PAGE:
NASA'sPhoenix Mars Lander used its robotic arm to expose more of the hard icy layerjust below the Martian surface so that it can more easily gather a sample ofthe material for analysis.
The trench,informally called "SnowWhite," was about 8 by 12 inches (20 by 30 centimeters) after diggingby the arm Saturday. Mission controllers sent commands to the spacecraft Mondayto further extend the length of the trench by about 6 inches (15 centimeters).
Scientistssaid tests in a lab on Earth suggested more area must be exposed in order tocollect a proper sample.
"Rightnow, there is not enough real estate of dark icy soil in the trench to do asample acquisition test and later a full-up acquisition" for the Thermaland Evolved-Gas Analyzer (TEGA), said Ray Arvidson, Phoenix's "digczar," from Washington University in St. Louis. The TEGA instrument bakessamples of the Martian dirt in tiny ovens and analyzes the vapors given off todetermine the composition of the regolith.
The plan togather a sample of the rock-hard ice involves using the robotic arm's rasp tokick the icy soil into the scoop through a special capture mechanism.Scientists also want to scoop up any loose material left in the trench afterthe rasping activity, Arvidson said.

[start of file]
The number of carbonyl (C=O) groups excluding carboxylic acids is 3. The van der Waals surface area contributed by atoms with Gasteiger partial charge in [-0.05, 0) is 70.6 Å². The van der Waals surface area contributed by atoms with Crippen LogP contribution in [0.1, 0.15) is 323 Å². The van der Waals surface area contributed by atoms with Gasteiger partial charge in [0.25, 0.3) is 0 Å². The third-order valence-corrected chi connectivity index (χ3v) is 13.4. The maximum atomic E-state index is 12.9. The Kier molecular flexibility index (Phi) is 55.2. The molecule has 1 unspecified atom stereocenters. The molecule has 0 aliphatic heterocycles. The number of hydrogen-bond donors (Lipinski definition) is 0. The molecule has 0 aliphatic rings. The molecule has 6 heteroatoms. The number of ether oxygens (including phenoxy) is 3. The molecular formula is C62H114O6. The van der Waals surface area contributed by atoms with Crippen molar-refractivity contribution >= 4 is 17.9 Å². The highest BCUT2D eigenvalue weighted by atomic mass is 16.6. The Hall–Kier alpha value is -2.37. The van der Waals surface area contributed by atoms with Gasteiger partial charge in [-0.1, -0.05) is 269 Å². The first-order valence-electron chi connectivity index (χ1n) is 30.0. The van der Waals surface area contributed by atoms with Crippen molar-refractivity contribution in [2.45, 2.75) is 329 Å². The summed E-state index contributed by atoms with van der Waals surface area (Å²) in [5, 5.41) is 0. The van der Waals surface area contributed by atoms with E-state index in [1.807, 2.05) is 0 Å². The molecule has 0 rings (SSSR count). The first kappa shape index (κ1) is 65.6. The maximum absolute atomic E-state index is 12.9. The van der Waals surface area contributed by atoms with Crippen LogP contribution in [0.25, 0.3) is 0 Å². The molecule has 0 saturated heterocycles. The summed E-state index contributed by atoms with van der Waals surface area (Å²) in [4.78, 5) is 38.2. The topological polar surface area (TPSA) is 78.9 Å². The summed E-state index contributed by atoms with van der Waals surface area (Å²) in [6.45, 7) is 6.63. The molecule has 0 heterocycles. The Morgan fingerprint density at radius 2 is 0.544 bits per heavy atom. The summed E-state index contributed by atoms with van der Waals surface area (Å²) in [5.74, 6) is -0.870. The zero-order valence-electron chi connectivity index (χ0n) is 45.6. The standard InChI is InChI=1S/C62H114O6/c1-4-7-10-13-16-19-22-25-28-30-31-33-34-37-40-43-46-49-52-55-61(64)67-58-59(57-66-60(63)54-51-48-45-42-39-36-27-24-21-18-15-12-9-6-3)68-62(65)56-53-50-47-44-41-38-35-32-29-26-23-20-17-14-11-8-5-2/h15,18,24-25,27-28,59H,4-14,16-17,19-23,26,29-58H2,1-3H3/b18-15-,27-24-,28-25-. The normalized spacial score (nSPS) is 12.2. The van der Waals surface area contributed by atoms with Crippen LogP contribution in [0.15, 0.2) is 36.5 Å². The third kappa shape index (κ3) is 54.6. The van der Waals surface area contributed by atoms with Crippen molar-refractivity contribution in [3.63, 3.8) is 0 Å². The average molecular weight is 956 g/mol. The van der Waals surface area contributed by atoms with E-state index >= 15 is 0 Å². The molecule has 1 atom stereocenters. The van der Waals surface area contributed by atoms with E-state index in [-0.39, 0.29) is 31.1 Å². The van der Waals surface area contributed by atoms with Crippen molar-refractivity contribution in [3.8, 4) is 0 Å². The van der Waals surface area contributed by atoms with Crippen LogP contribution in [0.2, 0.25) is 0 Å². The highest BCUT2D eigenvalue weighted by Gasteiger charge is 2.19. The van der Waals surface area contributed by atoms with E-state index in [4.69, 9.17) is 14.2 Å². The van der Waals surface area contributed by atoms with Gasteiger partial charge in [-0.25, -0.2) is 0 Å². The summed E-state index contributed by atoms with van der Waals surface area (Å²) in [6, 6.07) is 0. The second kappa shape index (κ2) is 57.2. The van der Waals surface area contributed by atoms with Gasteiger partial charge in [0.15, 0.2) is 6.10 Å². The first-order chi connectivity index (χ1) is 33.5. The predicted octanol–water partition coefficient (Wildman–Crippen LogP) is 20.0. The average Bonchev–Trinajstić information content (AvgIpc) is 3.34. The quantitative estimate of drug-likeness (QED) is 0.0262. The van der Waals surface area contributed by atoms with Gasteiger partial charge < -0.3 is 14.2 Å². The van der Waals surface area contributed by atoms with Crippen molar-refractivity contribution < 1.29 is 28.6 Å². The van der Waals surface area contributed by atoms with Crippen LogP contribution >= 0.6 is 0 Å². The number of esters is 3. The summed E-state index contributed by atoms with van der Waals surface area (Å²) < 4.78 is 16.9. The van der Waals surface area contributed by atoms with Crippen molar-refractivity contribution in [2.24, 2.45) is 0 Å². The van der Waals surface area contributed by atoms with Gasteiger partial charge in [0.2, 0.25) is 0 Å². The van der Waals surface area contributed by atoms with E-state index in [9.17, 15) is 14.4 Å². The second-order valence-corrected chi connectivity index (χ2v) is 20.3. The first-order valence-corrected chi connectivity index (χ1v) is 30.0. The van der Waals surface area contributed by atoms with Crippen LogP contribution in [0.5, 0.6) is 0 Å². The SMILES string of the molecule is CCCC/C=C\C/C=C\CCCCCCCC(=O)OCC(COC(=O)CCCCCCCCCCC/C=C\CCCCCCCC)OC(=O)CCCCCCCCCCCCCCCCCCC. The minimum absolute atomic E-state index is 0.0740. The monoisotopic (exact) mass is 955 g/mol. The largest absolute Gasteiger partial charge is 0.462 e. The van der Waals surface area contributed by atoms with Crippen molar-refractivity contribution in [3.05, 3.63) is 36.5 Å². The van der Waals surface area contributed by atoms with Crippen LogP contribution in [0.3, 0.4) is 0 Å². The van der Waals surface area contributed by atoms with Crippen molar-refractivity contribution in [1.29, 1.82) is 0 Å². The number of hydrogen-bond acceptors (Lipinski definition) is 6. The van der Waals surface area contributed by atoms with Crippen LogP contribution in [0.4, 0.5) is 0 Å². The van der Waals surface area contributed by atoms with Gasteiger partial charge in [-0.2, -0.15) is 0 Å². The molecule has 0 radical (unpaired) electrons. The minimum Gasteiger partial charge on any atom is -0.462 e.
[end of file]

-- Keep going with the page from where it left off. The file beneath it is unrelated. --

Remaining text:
The rasphas already been used to scrap the exposed icy layer, though those samples werenot analyzed. Samples of the shallower, non-icy soil from the Snow White trenchthough have been examined by Phoenix's wet chemistry laboratory and opticalmicroscope.? Last week, the lander stuckits fork-like probe into nearby dirt to see how well it conductselectricity and heat.
"The Phoenix science team is working diligently to analyze the results of the tests from thesevarious instruments," said Phoenix principal investigator Peter Smith ofThe University of Arizona. "The preliminary signatures we are seeing areintriguing. Before we release results, we want to verify that ourinterpretations are correct by conducting laboratory tests."
As therobotic arm was extracting the fork probe from the soil on Saturday, it cameinto contact with a rock called Alice near the trench. The arm isprogrammed to stop moving when it encounters an obstacle.
Commandssent to the lander Monday told it to move its arm away from the rock, dump outsoil that is in the scoop and extend the Snow White trench toward the lander.
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Andrea Thompson is an associate editor at Scientific American, where she covers sustainability, energy and the environment. Prior to that, she was a senior writer covering climate science at Climate Central and a reporter and editor at Live Science, where she primarily covered Earth science and the environment. She holds a graduate degree in science health and environmental reporting from New York University, as well as a bachelor of science and and masters of science in atmospheric chemistry from the Georgia Institute of Technology.